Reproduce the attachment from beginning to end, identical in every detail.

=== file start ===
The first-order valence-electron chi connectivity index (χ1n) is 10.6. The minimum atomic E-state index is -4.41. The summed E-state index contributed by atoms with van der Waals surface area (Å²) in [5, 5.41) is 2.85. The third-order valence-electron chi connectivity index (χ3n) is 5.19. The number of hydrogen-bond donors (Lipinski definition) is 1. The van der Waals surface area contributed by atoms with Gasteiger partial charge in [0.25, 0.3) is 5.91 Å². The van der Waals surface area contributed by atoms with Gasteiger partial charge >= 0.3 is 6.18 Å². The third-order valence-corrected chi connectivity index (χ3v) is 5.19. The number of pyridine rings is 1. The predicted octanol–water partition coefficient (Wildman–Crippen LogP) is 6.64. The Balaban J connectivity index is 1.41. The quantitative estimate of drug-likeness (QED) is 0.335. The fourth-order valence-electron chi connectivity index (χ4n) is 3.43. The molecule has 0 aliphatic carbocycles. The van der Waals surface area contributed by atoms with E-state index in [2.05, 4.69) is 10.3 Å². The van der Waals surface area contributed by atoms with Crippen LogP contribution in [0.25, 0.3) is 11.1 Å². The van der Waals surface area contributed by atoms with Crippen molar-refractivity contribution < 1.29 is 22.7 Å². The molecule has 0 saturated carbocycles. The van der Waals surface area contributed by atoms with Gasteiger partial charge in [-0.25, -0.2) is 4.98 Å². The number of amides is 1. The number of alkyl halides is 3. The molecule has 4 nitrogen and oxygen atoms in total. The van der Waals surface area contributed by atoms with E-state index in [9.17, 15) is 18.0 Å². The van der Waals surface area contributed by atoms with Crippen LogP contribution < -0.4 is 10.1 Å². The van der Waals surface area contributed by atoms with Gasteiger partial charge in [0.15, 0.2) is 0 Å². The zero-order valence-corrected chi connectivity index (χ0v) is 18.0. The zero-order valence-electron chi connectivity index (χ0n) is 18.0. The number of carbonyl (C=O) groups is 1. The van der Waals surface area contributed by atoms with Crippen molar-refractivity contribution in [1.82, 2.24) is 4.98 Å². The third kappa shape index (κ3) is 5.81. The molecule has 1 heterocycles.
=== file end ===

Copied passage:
The first-order valence-electron chi connectivity index (χ1n) is 10.6. The minimum atomic E-state index is -4.41. The summed E-state index contributed by atoms with van der Waals surface area (Å²) in [5, 5.41) is 2.85. The third-order valence-electron chi connectivity index (χ3n) is 5.19. The number of hydrogen-bond donors (Lipinski definition) is 1. The van der Waals surface area contributed by atoms with Gasteiger partial charge in [0.25, 0.3) is 5.91 Å². The van der Waals surface area contributed by atoms with Gasteiger partial charge >= 0.3 is 6.18 Å². The third-order valence-corrected chi connectivity index (χ3v) is 5.19. The number of pyridine rings is 1. The predicted octanol–water partition coefficient (Wildman–Crippen LogP) is 6.64. The Balaban J connectivity index is 1.41. The quantitative estimate of drug-likeness (QED) is 0.335. The fourth-order valence-electron chi connectivity index (χ4n) is 3.43. The molecule has 0 aliphatic carbocycles. The van der Waals surface area contributed by atoms with E-state index in [2.05, 4.69) is 10.3 Å². The van der Waals surface area contributed by atoms with Crippen LogP contribution in [0.25, 0.3) is 11.1 Å². The van der Waals surface area contributed by atoms with Crippen molar-refractivity contribution < 1.29 is 22.7 Å². The molecule has 0 saturated carbocycles. The van der Waals surface area contributed by atoms with Gasteiger partial charge in [-0.25, -0.2) is 4.98 Å². The number of amides is 1. The number of alkyl halides is 3. The molecule has 4 nitrogen and oxygen atoms in total. The van der Waals surface area contributed by atoms with E-state index in [9.17, 15) is 18.0 Å². The van der Waals surface area contributed by atoms with Crippen LogP contribution < -0.4 is 10.1 Å². The van der Waals surface area contributed by atoms with Gasteiger partial charge in [0.15, 0.2) is 0 Å². The zero-order valence-corrected chi connectivity index (χ0v) is 18.0. The zero-order valence-electron chi connectivity index (χ0n) is 18.0. The number of carbonyl (C=O) groups is 1. The van der Waals surface area contributed by atoms with Crippen molar-refractivity contribution in [1.82, 2.24) is 4.98 Å². The third kappa shape index (κ3) is 5.81. The molecule has 1 heterocycles.